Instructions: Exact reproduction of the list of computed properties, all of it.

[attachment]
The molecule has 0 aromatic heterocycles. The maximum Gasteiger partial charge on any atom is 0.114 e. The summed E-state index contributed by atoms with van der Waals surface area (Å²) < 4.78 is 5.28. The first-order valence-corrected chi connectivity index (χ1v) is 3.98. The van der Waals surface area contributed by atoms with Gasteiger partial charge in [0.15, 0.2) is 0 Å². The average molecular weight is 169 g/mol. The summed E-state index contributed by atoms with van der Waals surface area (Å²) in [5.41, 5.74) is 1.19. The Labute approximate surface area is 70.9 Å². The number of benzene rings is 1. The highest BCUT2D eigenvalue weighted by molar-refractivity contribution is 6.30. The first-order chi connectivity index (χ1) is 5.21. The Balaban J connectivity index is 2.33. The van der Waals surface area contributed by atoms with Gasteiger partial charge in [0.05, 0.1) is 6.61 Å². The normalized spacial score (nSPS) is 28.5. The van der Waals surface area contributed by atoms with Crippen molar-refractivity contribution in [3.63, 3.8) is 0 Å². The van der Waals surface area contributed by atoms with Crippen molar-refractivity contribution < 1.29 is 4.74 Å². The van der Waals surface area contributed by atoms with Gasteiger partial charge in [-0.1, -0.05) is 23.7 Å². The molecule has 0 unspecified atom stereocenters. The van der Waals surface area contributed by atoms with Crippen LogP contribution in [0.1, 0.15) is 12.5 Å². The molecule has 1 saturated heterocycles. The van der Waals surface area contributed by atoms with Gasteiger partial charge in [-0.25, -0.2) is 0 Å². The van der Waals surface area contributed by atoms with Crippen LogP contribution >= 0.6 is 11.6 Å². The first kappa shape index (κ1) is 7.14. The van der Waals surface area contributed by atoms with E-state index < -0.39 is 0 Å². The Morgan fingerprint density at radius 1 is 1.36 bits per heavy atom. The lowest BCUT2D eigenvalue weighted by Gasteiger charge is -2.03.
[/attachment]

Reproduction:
The molecule has 0 aromatic heterocycles. The maximum Gasteiger partial charge on any atom is 0.114 e. The summed E-state index contributed by atoms with van der Waals surface area (Å²) < 4.78 is 5.28. The first-order valence-corrected chi connectivity index (χ1v) is 3.98. The van der Waals surface area contributed by atoms with Gasteiger partial charge in [0.15, 0.2) is 0 Å². The average molecular weight is 169 g/mol. The summed E-state index contributed by atoms with van der Waals surface area (Å²) in [5.41, 5.74) is 1.19. The Labute approximate surface area is 70.9 Å². The number of benzene rings is 1. The highest BCUT2D eigenvalue weighted by molar-refractivity contribution is 6.30. The first-order chi connectivity index (χ1) is 5.21. The Balaban J connectivity index is 2.33. The van der Waals surface area contributed by atoms with Gasteiger partial charge in [0.05, 0.1) is 6.61 Å². The normalized spacial score (nSPS) is 28.5. The van der Waals surface area contributed by atoms with Crippen molar-refractivity contribution in [3.63, 3.8) is 0 Å². The van der Waals surface area contributed by atoms with Crippen molar-refractivity contribution < 1.29 is 4.74 Å². The van der Waals surface area contributed by atoms with Gasteiger partial charge in [-0.1, -0.05) is 23.7 Å². The molecule has 0 unspecified atom stereocenters. The van der Waals surface area contributed by atoms with Crippen LogP contribution in [0.1, 0.15) is 12.5 Å². The molecule has 1 saturated heterocycles. The van der Waals surface area contributed by atoms with Gasteiger partial charge in [-0.25, -0.2) is 0 Å². The van der Waals surface area contributed by atoms with Crippen LogP contribution >= 0.6 is 11.6 Å². The first kappa shape index (κ1) is 7.14. The van der Waals surface area contributed by atoms with E-state index < -0.39 is 0 Å². The Morgan fingerprint density at radius 1 is 1.36 bits per heavy atom. The lowest BCUT2D eigenvalue weighted by Gasteiger charge is -2.03.